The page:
Simultaneous with the foundation of the University, a philosophy course was offered. In 1896, the course was enlarged and subsequently called Faculty of Philosophy and Letters. In 1927, when the Central Seminary was to be established directly under the Sacred Congregation on Seminaries and Universities and the University Administration, a complete separation of religious and lay students was brought about, according to the wishes of the Church. Two courses had to be established: one, Ecclesiastical, subject to the laws of the Church; the other, Civil, subject to state legislation. For this reason, the Faculty of Philosophy — scholastic philosophy particularly — was established in the Central Seminary. This was intended to enable the students to undertake the study of Sacred Theology more profitably later on. In the school year 1959-1960, the University of Santo Tomas was allowed to offer a four year Classical Liberal Arts Course simultaneously with the regular course offered by the Faculty of Philosophy, in accordance with Government Recognition No. 254, series 1966, dated July 22, 1966. Thus, the curricula of the Faculty of Philosophy and of the Faculty of Arts and Letters were integrated in such wise that students enrolled in the Faculty may obtain their A.B. Classical degree. Beginning with the school year 1973-1974, all the institutional courses of Philosophy were given in the first two years, making up the first cycle or first biennium leading to the Bachelor in Philosophy degree. The second cycle or second biennium would comprise the special course leading to the Licentiate in Philosophy degree.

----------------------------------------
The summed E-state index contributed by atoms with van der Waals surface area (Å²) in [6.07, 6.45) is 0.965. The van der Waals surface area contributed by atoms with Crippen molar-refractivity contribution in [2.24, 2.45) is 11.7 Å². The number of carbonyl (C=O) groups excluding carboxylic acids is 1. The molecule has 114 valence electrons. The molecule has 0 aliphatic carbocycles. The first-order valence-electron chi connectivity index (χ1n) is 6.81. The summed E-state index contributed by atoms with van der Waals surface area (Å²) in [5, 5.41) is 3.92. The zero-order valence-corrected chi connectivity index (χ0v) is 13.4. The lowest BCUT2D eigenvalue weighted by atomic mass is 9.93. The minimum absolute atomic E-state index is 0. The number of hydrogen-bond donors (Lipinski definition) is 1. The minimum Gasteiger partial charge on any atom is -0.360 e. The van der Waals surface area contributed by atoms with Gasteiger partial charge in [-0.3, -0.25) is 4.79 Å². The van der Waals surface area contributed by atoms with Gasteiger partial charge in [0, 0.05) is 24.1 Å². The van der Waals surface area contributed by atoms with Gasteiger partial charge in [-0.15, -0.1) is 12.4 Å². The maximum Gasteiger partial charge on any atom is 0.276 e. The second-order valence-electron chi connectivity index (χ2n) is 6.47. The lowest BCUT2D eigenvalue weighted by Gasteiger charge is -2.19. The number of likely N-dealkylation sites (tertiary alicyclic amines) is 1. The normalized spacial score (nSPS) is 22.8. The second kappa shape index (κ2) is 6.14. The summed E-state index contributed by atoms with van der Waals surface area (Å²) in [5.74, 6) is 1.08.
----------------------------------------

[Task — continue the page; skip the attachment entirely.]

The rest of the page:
The Faculty of Philosophy is an ecclesiastical faculty and, together with the Faculty of Sacred Theology and the Faculty of Canon Law, is classified under Ecclesiastical Faculties. It is an integral part of the University of Santo Tomas.
The Faculty of Philosophy intends, through the proper organization of its courses, to help students gradually acquire a solid and consistent knowledge of man, of the world and of God based on a philosophical heritage of St. Thomas Aquinas as the best guide in this philosophical journey (Fides et Ratio, nos. 43, 57 and 58). It also aims to make the students conversant with the history of ideas and other human sciences (Pastores Dabo Vobis, no. 52) as well as to engage them in an honest and sincere examination of the solutions given to the problem of the world and of life through the centuries, so that they will be able to arrive at a proper conviction and a coherent vision of reality. This training in philosophy will give the students a solid base for the study of theology, and a preparation for the life and ministry which await them, thus, enabling them to enter into dialogue with the men and women of their own time.